Williams students place second in Jim Harbin Media Festival


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Williams students Danielle Haddox, Jossie Barillas and Brett Bolton pose with teacher Jim Kurowski.

VIERA VOICE Julie Sturgeon

 

Television production students from Ralph Williams Elementary recently placed second in the Jim Harbin Media Festival.  Williams was the only school in Brevard County to receive a state level award this year.

The Jim Harbin Student Media Festival was created in honor of Jim Harbin, a former consultant with the Florida Department of Education who initiated a statewide student media festival.

“There was a lot of excitement and pride from parents and teachers in accomplishing the goal and making it to the conference,” said music and TV production teacher Jim Kurowski.  “Students had to place first among six counties before even going to state.”

The prize-winning story is the tale of a tribal queen who was kidnapped and rescued.  The 3-minute video was written, filmed and edited by Danielle Haddox, Brett Bolton and Jossie Barillas, fifth graders in the Video Production class at Williams.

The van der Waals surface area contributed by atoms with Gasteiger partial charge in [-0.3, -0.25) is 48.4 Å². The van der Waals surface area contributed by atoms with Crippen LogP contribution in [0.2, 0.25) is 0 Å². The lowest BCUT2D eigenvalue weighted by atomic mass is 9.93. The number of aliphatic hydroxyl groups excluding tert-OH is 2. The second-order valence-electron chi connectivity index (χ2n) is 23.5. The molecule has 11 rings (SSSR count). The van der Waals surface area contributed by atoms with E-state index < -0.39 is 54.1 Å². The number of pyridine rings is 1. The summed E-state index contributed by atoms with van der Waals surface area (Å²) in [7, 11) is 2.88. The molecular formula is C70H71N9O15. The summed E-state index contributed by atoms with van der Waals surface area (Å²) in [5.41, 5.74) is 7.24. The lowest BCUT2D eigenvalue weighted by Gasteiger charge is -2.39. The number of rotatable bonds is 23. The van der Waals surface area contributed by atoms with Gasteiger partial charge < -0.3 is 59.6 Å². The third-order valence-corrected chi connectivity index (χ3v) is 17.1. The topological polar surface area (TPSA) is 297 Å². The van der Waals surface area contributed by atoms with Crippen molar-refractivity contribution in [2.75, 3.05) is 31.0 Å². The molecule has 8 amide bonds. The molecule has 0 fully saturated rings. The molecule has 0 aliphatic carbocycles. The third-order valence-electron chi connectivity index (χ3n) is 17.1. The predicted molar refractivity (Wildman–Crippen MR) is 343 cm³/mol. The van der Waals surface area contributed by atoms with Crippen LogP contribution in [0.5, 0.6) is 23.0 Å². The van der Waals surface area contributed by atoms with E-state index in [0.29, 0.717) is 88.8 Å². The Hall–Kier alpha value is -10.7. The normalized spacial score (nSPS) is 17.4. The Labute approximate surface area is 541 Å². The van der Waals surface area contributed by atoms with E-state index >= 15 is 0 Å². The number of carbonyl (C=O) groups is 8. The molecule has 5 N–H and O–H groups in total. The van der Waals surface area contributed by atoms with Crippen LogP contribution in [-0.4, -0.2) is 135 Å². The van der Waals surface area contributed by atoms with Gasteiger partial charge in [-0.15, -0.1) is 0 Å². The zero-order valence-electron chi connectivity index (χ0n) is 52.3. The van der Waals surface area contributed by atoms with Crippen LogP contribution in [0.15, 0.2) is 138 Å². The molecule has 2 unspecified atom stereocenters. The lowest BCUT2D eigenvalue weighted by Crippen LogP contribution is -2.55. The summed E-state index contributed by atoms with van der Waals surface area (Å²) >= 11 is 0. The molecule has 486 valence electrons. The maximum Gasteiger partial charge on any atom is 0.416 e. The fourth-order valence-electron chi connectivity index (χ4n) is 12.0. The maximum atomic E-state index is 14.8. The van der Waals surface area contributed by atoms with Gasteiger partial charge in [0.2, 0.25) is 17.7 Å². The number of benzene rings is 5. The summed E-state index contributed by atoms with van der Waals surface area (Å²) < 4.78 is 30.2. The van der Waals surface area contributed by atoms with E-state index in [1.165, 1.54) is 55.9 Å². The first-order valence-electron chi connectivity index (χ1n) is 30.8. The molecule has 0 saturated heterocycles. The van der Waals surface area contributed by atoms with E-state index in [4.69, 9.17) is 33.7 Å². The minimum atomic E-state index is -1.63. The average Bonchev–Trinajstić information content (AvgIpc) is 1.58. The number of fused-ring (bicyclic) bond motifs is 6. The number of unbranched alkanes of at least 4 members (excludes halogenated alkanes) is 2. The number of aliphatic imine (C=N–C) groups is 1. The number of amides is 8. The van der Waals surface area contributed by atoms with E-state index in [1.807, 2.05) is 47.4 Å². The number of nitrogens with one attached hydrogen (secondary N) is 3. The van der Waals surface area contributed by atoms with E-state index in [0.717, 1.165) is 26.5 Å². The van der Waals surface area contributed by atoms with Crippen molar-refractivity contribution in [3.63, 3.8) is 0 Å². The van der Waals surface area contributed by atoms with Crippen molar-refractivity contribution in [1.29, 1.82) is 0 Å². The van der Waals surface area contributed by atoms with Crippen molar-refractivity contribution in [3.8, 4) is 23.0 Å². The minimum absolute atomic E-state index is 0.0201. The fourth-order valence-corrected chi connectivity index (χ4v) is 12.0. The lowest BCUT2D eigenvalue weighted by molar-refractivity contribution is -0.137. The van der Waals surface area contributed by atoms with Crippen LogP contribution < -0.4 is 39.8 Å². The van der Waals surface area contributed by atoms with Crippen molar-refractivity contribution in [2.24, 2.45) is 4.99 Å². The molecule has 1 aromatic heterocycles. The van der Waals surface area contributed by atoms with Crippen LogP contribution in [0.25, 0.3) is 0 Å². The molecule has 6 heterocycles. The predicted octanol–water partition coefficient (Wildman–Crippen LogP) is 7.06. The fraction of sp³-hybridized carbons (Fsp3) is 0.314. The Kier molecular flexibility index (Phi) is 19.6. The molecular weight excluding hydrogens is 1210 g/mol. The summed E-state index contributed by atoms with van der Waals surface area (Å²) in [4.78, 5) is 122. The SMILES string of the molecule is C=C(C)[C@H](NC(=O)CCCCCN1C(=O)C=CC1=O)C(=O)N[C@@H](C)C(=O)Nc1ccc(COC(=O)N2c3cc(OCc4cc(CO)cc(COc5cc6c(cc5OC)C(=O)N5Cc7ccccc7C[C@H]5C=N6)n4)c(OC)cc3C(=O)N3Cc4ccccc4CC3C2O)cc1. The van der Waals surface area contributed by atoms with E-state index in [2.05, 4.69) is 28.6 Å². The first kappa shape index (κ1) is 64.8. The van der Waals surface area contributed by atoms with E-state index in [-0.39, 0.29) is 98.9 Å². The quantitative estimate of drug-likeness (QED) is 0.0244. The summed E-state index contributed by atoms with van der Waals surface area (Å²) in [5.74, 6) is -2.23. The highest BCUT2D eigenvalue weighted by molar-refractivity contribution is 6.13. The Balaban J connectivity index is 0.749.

Video Production is a unique class in which students create videos in the categories of drama, news, comedy or public service.  Videos range from 1 to 7 minutes and must be approved by Kurowski.

“Sometimes they do blue screen effect in which characters are super-imposed with the sky or other backgrounds,” said Kurowski, who has been teaching at Williams since 1999.

Students apply for one of 12 openings a year for the chance to participate in the program.  Students create their own stories from a storyboard.  They film it on campus, then return to the classroom for editing and production.

“One of our program’s highlights was a video on bullying which went to the international media festival,” Kurowski said.  “Sometimes very powerful messages are created.”

Kurowski, who has a master’s in educational technology, said the program’s attendance is limited so that all students have ample time to use the equipment: three cameras and four computers, including new iMacs costing about $2,500 each. Kurowski has written grants for new cameras and equipment during his tenure, and the original videotaping machines have been replaced with digital equipment.

“Williams has consistently placed at the state level since 1999 with our video productions,” said Kurowski, who is rightfully proud of this accomplishment.